Euglena is a unicellular, eukaryotic organism. It belongs to the Kingdom Protista, and is the most widely studied member of the phylum Euglenophyta/Euglenozoa. It is found in freshwater sources like a quiet puddle or pond and can even be found in a swimming pool. Several species can produce breathing vesicles that prevent them from drying. It essentially serves as a source of food for marine critters and fish. It can be described as a type of protozoa having mixed characteristics of both plants and animals. It is similar to plants because it can prepare its own food by photosynthesis. Its resemblance with animals lies in the fact that it can move around from one place to another and can eat food like animals by heterotrophy. It surrounds a food particle and consumes it by phagocytosis when acting as a heterotroph. It is known to have three modes of nutrition. The first is the holozoic mode which involves the intake of solid visible food. The second is the saprozoic mode which involves ingesting food in soluble form. The last is the holophytic form in which, using photosynthesis, a protozoan is able to synthesize complex organic compounds. The Kingdom Protista also consists of other life forms such as amoeba and paramecium.
Interesting Facts about Euglena
This single-celled-organism has a number of organelles to carry out various important bodily functions. Besides this, it has other biological features which make it a distinctive creature.
Euglena has an oval-shaped body structure with a round anterior and tapered posterior. The outer part of its cell membrane consists of a stiff pellicle which enables it to maintain its shape.
The bright green body color of this organism is due to the presence of chloroplasts inside its cell. Euglena’s chloroplasts are quite unique because they are surrounded by three membranes, while those of plants have only two membranes. Unlike plants, this organism lacks a cell wall made of cellulose. Rather, it has a pellicle which is made up of a protein layer supported by microtubules. It is arranged in strips spiraling the entire cell. In fact, its marvelous flexibility and contractility is attributed to the action of these pellicle strips, sliding over one another.
The chloroplasts are known to contain pyrenoids which are used in the synthesis of paramylon. This paramylon, a form of starch energy storage, helps the organism to survive long periods of light deprivation. The presence of pyrenoids is the most distinctive feature of this genus.
All Euglenoids possess two flagella rooted in basal bodies. One flagellum is very short (does not protrude from the cell), while the other is a long, whip-like thing attached on the right side, towards the front of the body. This long flagellum works as a propeller and helps it to move through water.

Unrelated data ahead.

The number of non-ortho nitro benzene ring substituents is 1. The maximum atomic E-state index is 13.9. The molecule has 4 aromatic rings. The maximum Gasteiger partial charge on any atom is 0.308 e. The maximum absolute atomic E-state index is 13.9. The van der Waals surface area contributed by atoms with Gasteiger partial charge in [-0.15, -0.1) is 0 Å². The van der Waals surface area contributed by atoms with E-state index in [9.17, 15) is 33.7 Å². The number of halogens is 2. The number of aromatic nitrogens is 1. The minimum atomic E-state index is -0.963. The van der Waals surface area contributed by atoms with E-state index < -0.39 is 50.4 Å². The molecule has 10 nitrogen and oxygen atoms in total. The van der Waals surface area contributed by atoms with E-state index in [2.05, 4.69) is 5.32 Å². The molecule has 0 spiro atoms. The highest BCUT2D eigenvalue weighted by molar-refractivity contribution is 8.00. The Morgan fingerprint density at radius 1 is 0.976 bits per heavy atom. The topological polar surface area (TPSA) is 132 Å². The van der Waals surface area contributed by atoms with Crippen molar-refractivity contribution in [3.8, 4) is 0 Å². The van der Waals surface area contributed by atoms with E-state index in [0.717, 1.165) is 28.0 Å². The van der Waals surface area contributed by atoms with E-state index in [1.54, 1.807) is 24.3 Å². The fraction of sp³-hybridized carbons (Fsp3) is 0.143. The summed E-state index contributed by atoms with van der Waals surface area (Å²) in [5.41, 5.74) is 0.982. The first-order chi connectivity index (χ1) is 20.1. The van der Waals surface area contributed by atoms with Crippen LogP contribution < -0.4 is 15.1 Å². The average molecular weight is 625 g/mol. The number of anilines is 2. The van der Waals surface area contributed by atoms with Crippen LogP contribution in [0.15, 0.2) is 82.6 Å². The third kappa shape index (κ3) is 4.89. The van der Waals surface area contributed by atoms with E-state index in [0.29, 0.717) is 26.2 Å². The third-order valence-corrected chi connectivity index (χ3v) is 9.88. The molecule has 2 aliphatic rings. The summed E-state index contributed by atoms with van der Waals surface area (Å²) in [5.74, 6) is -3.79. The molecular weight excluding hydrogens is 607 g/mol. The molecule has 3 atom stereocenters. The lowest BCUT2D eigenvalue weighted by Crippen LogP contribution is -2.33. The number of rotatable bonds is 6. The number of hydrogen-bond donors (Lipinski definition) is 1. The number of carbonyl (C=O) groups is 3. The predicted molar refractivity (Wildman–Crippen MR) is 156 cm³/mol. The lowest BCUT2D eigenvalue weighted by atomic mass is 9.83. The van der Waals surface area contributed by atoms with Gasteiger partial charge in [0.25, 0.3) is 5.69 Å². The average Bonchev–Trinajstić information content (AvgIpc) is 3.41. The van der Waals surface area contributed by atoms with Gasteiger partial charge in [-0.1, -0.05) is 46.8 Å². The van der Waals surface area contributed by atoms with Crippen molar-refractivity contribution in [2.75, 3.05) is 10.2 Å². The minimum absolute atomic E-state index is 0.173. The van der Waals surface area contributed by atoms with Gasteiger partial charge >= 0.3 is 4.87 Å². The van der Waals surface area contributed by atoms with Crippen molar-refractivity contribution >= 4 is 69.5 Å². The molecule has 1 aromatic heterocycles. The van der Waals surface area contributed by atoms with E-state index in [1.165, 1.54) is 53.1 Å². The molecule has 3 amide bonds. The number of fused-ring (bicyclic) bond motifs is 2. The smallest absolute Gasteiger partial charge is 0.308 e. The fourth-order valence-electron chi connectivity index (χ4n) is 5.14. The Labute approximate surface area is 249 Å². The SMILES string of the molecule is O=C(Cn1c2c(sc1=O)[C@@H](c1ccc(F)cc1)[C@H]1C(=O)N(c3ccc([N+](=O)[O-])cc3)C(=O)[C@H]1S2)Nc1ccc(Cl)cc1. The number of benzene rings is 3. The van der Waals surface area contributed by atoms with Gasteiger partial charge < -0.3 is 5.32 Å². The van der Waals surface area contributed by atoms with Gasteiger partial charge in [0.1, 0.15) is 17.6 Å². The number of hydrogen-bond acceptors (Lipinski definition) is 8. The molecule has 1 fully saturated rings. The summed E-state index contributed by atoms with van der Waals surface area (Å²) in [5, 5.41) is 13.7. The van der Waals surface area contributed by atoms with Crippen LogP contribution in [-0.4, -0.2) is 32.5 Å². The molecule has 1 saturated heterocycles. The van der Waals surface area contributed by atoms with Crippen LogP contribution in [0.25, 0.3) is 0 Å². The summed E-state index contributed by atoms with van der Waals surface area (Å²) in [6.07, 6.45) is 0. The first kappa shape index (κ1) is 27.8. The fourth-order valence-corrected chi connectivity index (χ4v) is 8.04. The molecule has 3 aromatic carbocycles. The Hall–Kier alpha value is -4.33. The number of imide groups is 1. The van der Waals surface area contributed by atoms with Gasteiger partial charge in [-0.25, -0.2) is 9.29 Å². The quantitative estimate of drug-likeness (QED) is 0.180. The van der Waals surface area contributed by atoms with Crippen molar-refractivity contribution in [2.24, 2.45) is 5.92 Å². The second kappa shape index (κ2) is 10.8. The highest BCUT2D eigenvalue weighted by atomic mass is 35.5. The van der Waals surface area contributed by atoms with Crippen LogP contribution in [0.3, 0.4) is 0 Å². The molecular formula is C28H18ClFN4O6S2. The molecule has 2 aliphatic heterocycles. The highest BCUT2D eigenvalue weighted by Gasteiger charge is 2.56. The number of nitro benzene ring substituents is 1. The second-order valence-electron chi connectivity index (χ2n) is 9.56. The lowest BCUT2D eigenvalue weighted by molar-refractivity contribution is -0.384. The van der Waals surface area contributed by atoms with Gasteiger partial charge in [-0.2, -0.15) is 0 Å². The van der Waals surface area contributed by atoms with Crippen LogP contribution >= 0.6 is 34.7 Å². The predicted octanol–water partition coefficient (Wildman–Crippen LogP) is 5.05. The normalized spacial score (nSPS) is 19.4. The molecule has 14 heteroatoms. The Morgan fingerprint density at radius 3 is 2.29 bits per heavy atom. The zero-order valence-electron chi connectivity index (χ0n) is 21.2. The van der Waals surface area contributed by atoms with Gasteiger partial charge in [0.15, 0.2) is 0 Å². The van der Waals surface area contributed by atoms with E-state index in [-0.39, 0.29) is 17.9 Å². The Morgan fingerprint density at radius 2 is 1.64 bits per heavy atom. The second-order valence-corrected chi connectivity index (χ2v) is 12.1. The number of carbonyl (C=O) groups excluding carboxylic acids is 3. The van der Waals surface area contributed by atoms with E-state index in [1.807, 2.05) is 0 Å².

The central part of the cell is occupied by the nucleus which is purple in color. It carries the DNA of the cell and is involved in several vital cellular activities. The nucleolus (plural nucleoli) present inside the nucleus can be identified with its pink color. The inner part of the cell is filled up with a light yellow-colored viscous fluid known as cytoplasm.
A distinguishing characteristic of Euglena is that it is both autotrophic as well as heterotrophic. In other words, it can produce its own food using photosynthesis, but it also consumes food from its environment when enough sunlight is not available. In that case, it moves around in the water and eats other microorganisms like amoeba and paramecium.
When food is scarce or in low moisture conditions, Euglena forms a safety wall around itself. During this period it lies dormant as a resting cyst till the environmental conditions improve.
Another interesting physical feature is the red eyespot. This is a pigmented organelle found at the anterior part of the body and is highly sensitive towards light. This adaptation is extremely important as it helps to detect sunlight which is needed for photosynthesis. Once the sunlight is traced by the eyespot, the organism can orient its movements in that direction, a process known as phototaxis.
At the rear end of the cell, there is a star-shaped structure called the contractile vacuole which is orange in color. It helps in the excretion of excess water and wastes from the body. In the absence of this organelle, it would have sucked up enough water through osmosis causing the cell to explode.
These organisms reproduce by a process of cell division known as mitosis. During this process, the cell divides into two halves longitudinally, beginning at the front end of the cell. It also leads to the duplication of gullet, stigma, and flagellar processes. Thus, two new Euglenas are formed from one. Favorable conditions for the multiplication process are a warm atmospheric temperature and adequate amount of food.
After reading all these interesting facts, you must be excited to see these creatures for yourself. However, they are so tiny that they cannot be seen with the naked eye. You have to use a microscope in order to see them closely. When millions of them gather in one place on the surface of a pond, they look like a mat. This appears quite similar to algae. They help in maintaining a balance in the environment by taking in carbon dioxide and releasing oxygen. They contain a large amount of carotenoid pigment. So, if you find the water in a marshy area appearing a bit reddish, it is quite possible that it is due to the presence of Euglena.